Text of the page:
The APP is involved in research to better understand how non-pharmaceutical interventions may improve the quality of life of people living with dementia.

We are excited to share our publication on the history of the Alzheimer’s Poetry Project and theory on how performing poems using call and response, activates echoic memory, in The Journal of the American Medical Associations, JAMA, Volume 320, Number 22, 2018.

Aagje Swinnen, Professor at Literature at Maastricht University, in the Netherlands and Kate de Medeiros, Associate Professor and Robert H. and Nancy J. Blayney Professor Gerontology at Department of Sociology and Gerontology at Miami University take a humanities-based inquiry, to consider “play” in the context of two participatory arts programs (TimeSlips and the Alzheimer’s Poetry Project) for people living with dementia. Published in the The Gerontologist.

" 'Play' and People Living With Dementia: A Humanities-Based Inquiry of TimeSlips and the Alzheimer’s Poetry Project."

Working with the New Jersey Institute for Successful Aging, Rowan University School of Osteopathic Medicine, we conducted a research project entitled, "Medical Students’ Perceptions of Dementia after Participation in Poetry Workshop with People with Dementia." It was published in the latest issue of International Journal of Alzheimer's Disease.

"Medical Students’ Perceptions of Dementia after Participation in Poetry Workshop with People with Dementia."

Aagje Swinnen Professor of Literature at Maastricht University, in the Netherlands, completed a 5-month study of the APP as a Fulbright Scholar that took place from February to June 2014. Her paper “Healing Words: Critical Inquiry of Poetry Interventions in Dementia Care,” was published the journal Dementia.

“Healing Words: Critical Inquiry of Poetry Interventions in Dementia Care,” Abstract

We have recently competed a research project with Dr. Kate de Medeiros, Assistant Professor of Gerontology and Scripps Fellow in the Department of Sociology and Gerontology at Miami University in Oxford, Ohio. That project is in the process of being written and the paper will be presented at the Gerontological Society of America Conference in 2016.

More info coming soon


Submitted to the School of Graduate Nursing In Partial Fulfillment of the Requirements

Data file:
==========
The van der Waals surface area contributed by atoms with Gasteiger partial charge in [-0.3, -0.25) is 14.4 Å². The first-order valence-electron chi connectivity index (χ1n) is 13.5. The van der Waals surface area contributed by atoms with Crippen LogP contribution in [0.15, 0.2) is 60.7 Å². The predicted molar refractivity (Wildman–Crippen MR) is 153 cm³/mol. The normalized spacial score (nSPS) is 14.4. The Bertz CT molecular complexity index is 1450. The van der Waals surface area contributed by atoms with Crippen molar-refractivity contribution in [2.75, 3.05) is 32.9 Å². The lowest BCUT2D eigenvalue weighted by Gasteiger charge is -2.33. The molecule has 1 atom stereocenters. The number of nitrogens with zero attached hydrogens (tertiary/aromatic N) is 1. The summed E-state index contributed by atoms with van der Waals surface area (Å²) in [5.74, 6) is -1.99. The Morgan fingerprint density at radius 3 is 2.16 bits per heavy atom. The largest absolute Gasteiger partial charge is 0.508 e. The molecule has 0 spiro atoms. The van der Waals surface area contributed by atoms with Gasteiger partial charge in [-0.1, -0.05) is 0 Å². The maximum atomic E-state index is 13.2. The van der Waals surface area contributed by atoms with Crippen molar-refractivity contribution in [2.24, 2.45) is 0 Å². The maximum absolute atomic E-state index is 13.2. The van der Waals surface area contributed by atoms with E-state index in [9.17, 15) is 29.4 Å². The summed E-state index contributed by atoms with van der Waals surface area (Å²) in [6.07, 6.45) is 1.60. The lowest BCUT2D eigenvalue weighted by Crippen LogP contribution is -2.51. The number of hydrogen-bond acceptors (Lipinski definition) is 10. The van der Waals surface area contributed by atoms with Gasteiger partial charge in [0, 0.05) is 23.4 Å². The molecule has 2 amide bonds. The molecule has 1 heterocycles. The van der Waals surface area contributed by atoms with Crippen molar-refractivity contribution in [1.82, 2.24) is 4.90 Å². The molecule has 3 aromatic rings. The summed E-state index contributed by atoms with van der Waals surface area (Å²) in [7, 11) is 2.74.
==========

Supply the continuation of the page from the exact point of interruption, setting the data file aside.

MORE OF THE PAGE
For the Degree of Master of Science in Nursing by Lynn Green, Indiana Wesleyan University
Marion, Indiana, December, 2009

This paper by Lynn Green takes the Alzheimer's Poetry Project as its subject and is the first formal research into our performance and writing techniques. Here is a quote from the paper, "A qualitative descriptive approach was used to describe behaviors during a poetry session, while a phenomenological method was used to extract themes from the data. Poetry provided the conduit for eight memory-impaired participants to express their memories in a caring environment. From the observations, poetry emerged as a positive intervention that allows for human connection and the resurfacing of self."

Professor Dirk Cysarz, et al University of Witten/Herdecke,study how the heart rate and breath are effected by reciting poetry using "call and response." Published in the American Journal of Physiology.

Oscillations of Heart Rate and Respiration Synchronize during Poetry Recitation

Professors Kitty Clark-McGhee, University of East London, UK and Maria Castro, University of East London, UK paper " underpinned by social constructionist epistemology, which points to the socially constructed character of our worlds, in that we co-create and are co-created by (including
experience and identity) our social realities." Published in Dementia.

A Narrative Analysis of Poetry Written from the Words of People Given a Diagnosis of Dementia

Professor Philip Davis, University of Liverpool, researches, "Event-related potential characterisation of the Shakespearean functional shift in narrative sentence structure." Published in Neuro Image.

Shakespeare's Brain

Dr. Gene Cohen writes in this ground breaking study on the benefits of creative aging programs.

The Creativity and Aging Study The Impact of Professionally Conducted Cultural Programs on Older Adults